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Revisiting reform

It's now up to Democrats in Congress to bring common sense and decency to U.S. immigration policy.

January 29, 2007

THERE'S BEEN A LOT of optimistic talk since the November election that President Bush and the new Democratic majority in Congress can work together to reform the nation's dysfunctional immigration laws.

The House GOP leadership, after all, was the roadblock to any rational reform in the previous Congress -- not only because many top Republicans opposed it but because then-House Speaker J. Dennis Hastert inexcusably refused to allow a vote on comprehensive reform absent support from a "majority of the majority" party. This prevented the approach favored by Bush and the Senate from ever having a chance in the House, even though it might have won a bipartisan majority.

But today's optimism shouldn't be overstated. Realistically, Congress only has about half a year to act before the issue becomes consumed by presidential politics. There is temptation on both sides of the aisle to preserve immigration as an election issue rather than solve the problem.

Bush's State of the Union address set the right tone for the coming legislative debate. He called for a "legal and orderly path for foreign workers to enter our country," a better process of assimilating new arrivals into American society and for resolving "the status of the illegal immigrants who are already in our country, without animosity and without amnesty."

But therein lies the political temptation. Plenty of Republicans will want to accuse Democrats in 2008 of favoring amnesty, and plenty of Democrats will want to accuse Republicans of animosity toward Latinos, the nation's fastest-growing bloc of voters. Complicating matters is the fact that the leading GOP presidential hopeful, Sen. John McCain of Arizona, joined Sen. Edward M. Kennedy (D-Mass.) to write Capitol Hill's best immigration measure of 2006. McCain was then deemed too soft by anti-immigrant zealots.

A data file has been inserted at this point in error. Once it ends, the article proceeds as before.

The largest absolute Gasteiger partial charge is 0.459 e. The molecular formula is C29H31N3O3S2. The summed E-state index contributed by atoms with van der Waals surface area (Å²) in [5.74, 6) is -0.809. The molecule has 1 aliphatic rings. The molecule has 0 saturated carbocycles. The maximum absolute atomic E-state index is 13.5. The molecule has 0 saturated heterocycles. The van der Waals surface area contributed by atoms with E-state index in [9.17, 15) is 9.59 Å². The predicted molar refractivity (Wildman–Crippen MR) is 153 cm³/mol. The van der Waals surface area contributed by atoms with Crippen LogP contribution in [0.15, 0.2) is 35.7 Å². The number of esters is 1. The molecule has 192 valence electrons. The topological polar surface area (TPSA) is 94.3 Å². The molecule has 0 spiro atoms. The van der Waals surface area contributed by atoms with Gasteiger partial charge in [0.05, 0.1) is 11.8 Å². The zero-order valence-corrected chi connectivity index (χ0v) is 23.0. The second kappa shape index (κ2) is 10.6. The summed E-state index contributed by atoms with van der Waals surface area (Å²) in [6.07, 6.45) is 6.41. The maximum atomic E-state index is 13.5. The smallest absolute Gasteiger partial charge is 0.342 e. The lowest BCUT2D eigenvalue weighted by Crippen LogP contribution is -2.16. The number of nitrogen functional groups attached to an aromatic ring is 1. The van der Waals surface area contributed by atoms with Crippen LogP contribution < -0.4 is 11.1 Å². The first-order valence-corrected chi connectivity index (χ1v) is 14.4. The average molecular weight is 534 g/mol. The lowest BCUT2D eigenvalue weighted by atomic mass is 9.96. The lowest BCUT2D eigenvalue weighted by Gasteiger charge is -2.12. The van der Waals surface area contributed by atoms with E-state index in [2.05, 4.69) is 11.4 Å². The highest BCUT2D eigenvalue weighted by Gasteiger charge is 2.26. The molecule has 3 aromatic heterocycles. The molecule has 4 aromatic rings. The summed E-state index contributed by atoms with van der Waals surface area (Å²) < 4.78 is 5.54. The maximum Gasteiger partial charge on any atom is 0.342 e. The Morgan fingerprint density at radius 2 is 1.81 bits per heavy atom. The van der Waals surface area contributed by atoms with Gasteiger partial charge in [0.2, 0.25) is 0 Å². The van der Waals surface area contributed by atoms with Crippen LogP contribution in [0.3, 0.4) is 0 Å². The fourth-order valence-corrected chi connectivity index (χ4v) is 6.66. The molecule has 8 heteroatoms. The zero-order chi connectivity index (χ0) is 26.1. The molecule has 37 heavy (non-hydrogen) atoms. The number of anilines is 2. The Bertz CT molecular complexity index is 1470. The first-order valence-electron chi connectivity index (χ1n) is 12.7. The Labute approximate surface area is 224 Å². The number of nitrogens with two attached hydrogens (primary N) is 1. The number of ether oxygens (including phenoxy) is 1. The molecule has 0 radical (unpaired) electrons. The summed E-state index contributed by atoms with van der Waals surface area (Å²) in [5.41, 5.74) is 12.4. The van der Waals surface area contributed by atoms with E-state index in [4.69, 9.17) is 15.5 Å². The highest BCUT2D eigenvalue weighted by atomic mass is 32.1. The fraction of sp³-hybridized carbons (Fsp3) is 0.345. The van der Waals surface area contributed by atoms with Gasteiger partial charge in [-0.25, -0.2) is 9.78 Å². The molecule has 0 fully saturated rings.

Leading Democrats have been on the right side of the debate, recognizing the nation's need to provide a legal pipeline for workers and to bring a population of at least 11 million residents out of the legal shadows. Yet immigration didn't even come up in Sen. Jim Webb's (D-Va.) response to the State of the Union speech. Might Democrats be tempted to put off the issue in order to deprive the administration of a major domestic accomplishment? Will their embrace of economic populism translate into raising the drawbridge?

That would be a shame. Because back in the real world, it's a national disgrace that millions of workers vital to the U.S. economy live in fear of the law instead of under its protection.

California Democrats will play a crucial role in the debate. Sen. Dianne Feinstein and Rep. Howard L. Berman of Valley Village are strong advocates of helping the agricultural sector find willing workers. San Jose Rep. Zoe Lofgren now chairs the House Immigration subcommittee, and it will fall on her to draft legislation that combines border security measures with a temporary worker program, visa reform and a path to legalization. But it will be mostly up to Speaker Nancy Pelosi of San Francisco to resist the temptation to put politics above policy and prioritize resolving what is a pressing problem for her state and the nation.

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